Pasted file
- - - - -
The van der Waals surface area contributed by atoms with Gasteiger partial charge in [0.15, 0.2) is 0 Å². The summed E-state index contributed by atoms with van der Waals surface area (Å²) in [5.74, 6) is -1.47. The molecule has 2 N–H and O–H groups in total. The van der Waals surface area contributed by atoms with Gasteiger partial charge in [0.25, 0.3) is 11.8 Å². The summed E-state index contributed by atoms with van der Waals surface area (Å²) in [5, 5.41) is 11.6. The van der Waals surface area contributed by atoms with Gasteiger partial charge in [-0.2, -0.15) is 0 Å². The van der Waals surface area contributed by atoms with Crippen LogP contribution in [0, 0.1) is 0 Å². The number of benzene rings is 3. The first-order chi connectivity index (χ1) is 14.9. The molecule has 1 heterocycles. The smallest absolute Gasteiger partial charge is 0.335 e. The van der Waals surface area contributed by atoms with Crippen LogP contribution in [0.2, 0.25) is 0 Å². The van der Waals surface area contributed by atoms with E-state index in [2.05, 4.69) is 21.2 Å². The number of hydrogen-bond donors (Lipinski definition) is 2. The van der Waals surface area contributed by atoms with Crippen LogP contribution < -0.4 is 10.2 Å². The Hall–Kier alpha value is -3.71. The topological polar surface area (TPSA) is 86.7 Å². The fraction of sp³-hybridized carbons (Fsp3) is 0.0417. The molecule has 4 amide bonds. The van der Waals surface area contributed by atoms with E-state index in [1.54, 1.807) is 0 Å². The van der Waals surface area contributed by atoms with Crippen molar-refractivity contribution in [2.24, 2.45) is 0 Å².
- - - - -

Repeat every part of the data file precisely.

The van der Waals surface area contributed by atoms with Gasteiger partial charge in [0.15, 0.2) is 0 Å². The summed E-state index contributed by atoms with van der Waals surface area (Å²) in [5.74, 6) is -1.47. The molecule has 2 N–H and O–H groups in total. The van der Waals surface area contributed by atoms with Gasteiger partial charge in [0.25, 0.3) is 11.8 Å². The summed E-state index contributed by atoms with van der Waals surface area (Å²) in [5, 5.41) is 11.6. The van der Waals surface area contributed by atoms with Gasteiger partial charge in [-0.2, -0.15) is 0 Å². The van der Waals surface area contributed by atoms with Crippen LogP contribution in [0, 0.1) is 0 Å². The number of benzene rings is 3. The first-order chi connectivity index (χ1) is 14.9. The molecule has 1 heterocycles. The smallest absolute Gasteiger partial charge is 0.335 e. The van der Waals surface area contributed by atoms with Crippen LogP contribution in [0.2, 0.25) is 0 Å². The van der Waals surface area contributed by atoms with E-state index in [2.05, 4.69) is 21.2 Å². The number of hydrogen-bond donors (Lipinski definition) is 2. The van der Waals surface area contributed by atoms with Crippen LogP contribution < -0.4 is 10.2 Å². The Hall–Kier alpha value is -3.71. The topological polar surface area (TPSA) is 86.7 Å². The fraction of sp³-hybridized carbons (Fsp3) is 0.0417. The molecule has 4 amide bonds. The van der Waals surface area contributed by atoms with E-state index in [1.54, 1.807) is 0 Å². The van der Waals surface area contributed by atoms with Crippen molar-refractivity contribution in [2.24, 2.45) is 0 Å².